- When Gretel Cloud APIs are called and receive a Gretel Configuration, let our event-driven job scheduler provision and launch the appropriate container into a managed Kubernetes cluster as a job. Depending on the model’s requirements, provision appropriate CPU or GPU resources automatically!
- When jobs complete, let users access the output artifacts such as their synthetic data and synthetic quality reports.
With the MIF deployed, users can easily choose the model that best fits the type of data they have, which is illustrated below.
We have started to release blogs and documentation for these new models, and will continue to do so as new models rapidly become available. Some of these new models include:
- Gretel Synthetics: our flagship LSTM and general purpose synthetic data model, which offers state-of-the-art accuracy and flexibility.
- Gretel DGAN: a modern implementation of DoppelGANger that was also open sourced in our gretel-synthetics Python package. This model will be launching soon in Gretel's Platform!
- Gretel ACTGAN: a general purpose Generative Adversarial Network that works well for datasets containing numerical data and high column counts.
- Gretel GPT: a generative pre-trained transformer that can create synthetic free-text data based on an open-source implementation of the GPT-3 architecture. Check out our GPT blog and tutorial video.
- Gretel Evaluate: this model can compare any two datasets and evaluate the usability and quality of a synthetic dataset. It also lets users run the Synthetic Quality Score (SQS) report as a standalone job.
- Gretel Amplify: A general-purpose copula that can take existing synthetic data and drastically increase its size in a short amount of time. This can be useful for high-volume use cases such as data warehousing and analytics.
Now, with our ability to rapidly launch different models and jobs, we've set our sights on the next evolution: synthetic data automation.
Automate It All
So what’s coming next?
Gretelers are hard at work upgrading our entire job-running architecture. We are doubling down on cloud-native core components, such as Kubernetes, and adding in the ability to construct complex pipelines to bring a level of automation to our product that has yet to be seen in the synthetic data industry.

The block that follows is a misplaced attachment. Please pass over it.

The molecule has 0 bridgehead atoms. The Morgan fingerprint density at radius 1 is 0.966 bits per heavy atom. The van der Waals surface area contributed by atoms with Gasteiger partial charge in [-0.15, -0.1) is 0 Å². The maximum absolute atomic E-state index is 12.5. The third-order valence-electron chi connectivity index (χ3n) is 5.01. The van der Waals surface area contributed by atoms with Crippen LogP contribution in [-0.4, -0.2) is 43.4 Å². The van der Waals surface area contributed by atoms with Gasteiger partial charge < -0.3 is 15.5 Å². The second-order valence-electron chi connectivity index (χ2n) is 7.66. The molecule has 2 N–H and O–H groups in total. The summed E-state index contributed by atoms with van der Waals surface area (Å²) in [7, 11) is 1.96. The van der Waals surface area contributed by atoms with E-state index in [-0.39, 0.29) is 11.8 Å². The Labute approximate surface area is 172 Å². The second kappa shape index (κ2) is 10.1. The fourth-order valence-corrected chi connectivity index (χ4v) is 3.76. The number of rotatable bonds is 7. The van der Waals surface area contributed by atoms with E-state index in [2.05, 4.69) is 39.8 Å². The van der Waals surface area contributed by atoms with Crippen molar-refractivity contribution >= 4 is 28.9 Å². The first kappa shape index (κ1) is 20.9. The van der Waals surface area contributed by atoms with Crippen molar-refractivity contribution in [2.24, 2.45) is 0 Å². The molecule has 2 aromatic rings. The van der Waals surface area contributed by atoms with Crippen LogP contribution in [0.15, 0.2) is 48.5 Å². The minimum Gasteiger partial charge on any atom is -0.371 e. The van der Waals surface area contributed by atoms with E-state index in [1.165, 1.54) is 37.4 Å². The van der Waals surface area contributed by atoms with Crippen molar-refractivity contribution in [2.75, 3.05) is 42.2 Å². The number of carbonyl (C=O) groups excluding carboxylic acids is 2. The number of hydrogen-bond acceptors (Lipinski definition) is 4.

While our architecture will evolve to support more complex workloads, we will be adding a level of automation into the product that actually reduces complexity drastically for our users. Some of the key tenets of this next evolution are:
- Seamlessly integrate into modern data sources and sinks such as object stores, data warehouses, and other cloud-native data vendors.
- Remove the need to make explicit choices on which models are needed for which types of data.
- Automatically apply multiple model types to partitions of data through a divide and conquer strategy.
- Automatically utilize classification and transform policies as privacy-preserving pre-processing steps before synthetic data model creation.
The illustration below shows what these automatic pipelines will look like.
Our goal is to make Gretel the most intuitive and easy place to generate synthetic data. To that end, our next evolution will provide a thin, opinionated set of interfaces, while hiding the complexity of privacy engineering, machine learning model selection, data partitioning, and synthetic data generation from the user. While we firmly believe in allowing access to complexity as needed, our guiding light will always be user delight and simplicity in usage.
We are super excited to build the next revolution of the synthetic data stack for everyone. We can't do it without the support of our customers and user base. If this is exciting to you or you have feedback, questions, or just want to chat about synthetic data, feel free to reach out at firstname.lastname@example.org or join and share your ideas in our Discord community.